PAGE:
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Thunderbolt for the British

Thunderbolt II from 261 Sqn RAF

n by Leonard Thomson

This is the Revell (Germany) kit of the P-47D Thunderbolt in 1/72 scale. I had heard very good reports about this kit from Drewe Manton, and spotted one in the shops for something like £2.99. Very cheap. I have been impressed with Revell's recent releases in this scale, but had never been too interested in the Thunderbolt. An idea started to form in my head.

Most of my modelling is of RAF subjects, they used Thunderbolts in Burma, and I wanted to try Alclad II for the first time. Seemed like a good opportunity.

The kit

The kit is beautifully engineered and fits together like a glove. I added an Aries cockpit set, which is aimed at the Hasegawa T'bolt, but it suited this kit nicely. A Squadron Clear Vax canopy was also used. In my opinion, vac form canopies should be used on all models!

Construction was pretty quick, due to the good fit, and only a little filler was used here and there, at the wing roots etc. I added a little detail to the wheel wells, to better represent the retraction jacks.


As I said, I wanted to use Alclad II for this model so I looked around for a suitable scheme. KL849, FJ*G is featured in Camouflage and Markings, RAF Fighters 1945-1950 by Paul Lucas. This attracted me, as it had the brighter circles where the original roundels had been removed, and the paint for the anti-glare panel was peeling a little.

The whole model was primed using Halfords grey acrylic primer, sprayed straight from the can. This took me about 3 minutes. A very light rub down with 12000 grit from Micromesh left the whole model as smooth as silk. Now on to the Alclad II.

I loaded the airbrush with Alclad II Aluminium and sprayed the whole airframe. It was dry in about 5 minutes. And it is rock hard. A little black enamel was mixed with the remaining aluminium, and this was sprayed on selected panels after masking with Tamiya masking tape. A little more masking, and some other panels were sprayed with white aluminium, again from Alclad II. This also included the circles where the old roundels would have been. This whole process probably took me 2 hours maximum. That is how good Alclad II is.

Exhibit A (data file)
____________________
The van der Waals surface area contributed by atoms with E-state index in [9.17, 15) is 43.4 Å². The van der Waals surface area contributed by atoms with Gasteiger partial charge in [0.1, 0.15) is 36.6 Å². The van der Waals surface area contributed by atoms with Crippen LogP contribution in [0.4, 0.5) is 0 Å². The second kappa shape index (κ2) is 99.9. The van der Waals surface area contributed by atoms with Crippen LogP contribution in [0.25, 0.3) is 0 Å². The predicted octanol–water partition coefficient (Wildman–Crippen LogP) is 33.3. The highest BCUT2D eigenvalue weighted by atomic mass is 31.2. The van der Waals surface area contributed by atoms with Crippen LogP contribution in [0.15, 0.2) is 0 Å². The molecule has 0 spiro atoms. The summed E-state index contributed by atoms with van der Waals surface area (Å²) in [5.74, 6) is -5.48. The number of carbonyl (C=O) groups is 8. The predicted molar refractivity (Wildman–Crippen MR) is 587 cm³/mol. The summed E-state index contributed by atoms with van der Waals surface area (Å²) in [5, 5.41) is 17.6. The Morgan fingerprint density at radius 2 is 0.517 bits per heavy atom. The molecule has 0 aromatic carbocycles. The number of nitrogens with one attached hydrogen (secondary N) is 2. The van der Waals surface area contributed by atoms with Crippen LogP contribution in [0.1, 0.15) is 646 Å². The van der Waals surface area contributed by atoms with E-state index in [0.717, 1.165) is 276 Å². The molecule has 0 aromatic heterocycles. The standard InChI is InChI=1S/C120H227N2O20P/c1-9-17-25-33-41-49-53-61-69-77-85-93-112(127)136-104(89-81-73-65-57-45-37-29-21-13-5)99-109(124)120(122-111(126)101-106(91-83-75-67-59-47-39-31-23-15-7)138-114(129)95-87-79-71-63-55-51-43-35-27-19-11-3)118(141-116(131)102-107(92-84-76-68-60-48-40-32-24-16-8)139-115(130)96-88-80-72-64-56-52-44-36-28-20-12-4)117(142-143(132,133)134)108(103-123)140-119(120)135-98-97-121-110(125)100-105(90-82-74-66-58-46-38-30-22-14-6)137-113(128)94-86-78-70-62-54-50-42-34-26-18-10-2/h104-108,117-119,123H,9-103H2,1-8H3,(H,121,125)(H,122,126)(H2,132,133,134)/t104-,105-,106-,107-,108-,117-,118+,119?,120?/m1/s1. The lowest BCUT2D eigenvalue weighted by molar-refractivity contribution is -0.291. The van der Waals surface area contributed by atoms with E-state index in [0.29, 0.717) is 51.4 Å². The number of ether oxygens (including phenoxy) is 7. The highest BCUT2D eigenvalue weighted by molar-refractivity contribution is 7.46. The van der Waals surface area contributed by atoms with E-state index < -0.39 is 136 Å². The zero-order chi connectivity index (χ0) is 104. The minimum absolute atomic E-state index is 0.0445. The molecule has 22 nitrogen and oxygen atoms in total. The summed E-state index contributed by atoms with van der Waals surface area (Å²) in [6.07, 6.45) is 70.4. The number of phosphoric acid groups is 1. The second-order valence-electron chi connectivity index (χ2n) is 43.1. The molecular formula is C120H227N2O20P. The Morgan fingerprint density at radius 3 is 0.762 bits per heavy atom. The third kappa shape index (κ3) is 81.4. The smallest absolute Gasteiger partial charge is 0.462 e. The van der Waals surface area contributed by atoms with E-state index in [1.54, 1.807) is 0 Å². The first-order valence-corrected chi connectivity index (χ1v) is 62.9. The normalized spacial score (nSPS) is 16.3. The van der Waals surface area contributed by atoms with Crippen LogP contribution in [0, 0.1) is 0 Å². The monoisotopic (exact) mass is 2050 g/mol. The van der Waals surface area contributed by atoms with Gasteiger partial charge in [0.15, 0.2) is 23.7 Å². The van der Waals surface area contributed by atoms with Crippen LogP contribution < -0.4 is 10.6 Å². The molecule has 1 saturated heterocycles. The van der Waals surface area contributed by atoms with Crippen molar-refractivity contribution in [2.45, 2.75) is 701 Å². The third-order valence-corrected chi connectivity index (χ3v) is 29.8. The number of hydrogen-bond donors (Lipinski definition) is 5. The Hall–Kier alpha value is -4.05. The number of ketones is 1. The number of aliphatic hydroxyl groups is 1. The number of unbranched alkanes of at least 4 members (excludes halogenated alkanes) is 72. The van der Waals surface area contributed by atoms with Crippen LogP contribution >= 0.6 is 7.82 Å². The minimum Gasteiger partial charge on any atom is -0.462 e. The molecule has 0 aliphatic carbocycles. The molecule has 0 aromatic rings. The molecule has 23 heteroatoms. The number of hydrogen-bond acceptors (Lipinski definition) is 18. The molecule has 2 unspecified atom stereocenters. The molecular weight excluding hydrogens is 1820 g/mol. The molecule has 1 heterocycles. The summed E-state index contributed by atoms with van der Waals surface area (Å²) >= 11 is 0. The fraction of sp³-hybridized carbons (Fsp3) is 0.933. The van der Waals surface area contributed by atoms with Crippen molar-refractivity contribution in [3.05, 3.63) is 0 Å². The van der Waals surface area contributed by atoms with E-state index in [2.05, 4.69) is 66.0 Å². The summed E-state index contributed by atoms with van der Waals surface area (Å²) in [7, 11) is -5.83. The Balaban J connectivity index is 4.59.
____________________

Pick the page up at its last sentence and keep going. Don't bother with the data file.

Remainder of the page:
The anti-glare panel was sprayed using Humbrol 155 Olive Drab. A little more masking and the theatre bands could be sprayed. These were in the same dark blue as used in the roundels and fin flash. This was mixed by eye using Xtracolor Oxford Blue and a little black.

A little touching up, the wheel bays were painted and it was ready for decalling. The roundels came from a Hasegawa Spitfire VIII kit (these had the correct shades of blue), the code letters were made from those in a Fujimi Spitfire XIV kit. They were the correct size and style, but the wrong letters! A little "cutting and pasting" and I had the letters I needed. Stencils came from the kit.

And finally...

Another experiment! I wanted to try a sludge wash to highlight the panel lines. Some grey "sludge" was mixed from washing up liquid, a little water, and a couple drops of Citadel colour acrylic paint. This was applied over all the panel lines. Twenty minutes later, it was wiped of using some paper kitchen towel. Looked fine!

The undercarriage, wing pylons and drop tanks were added. A final spray with Xtracolor matt varnish toned down the glossy decals and theatre bands.

This model featured two techniques that were new to me. Alclad II and the sludge wash. Both worked fine and I am now looking around for some other natural metal aircraft. Now, where did I put that Super Sabre……..?

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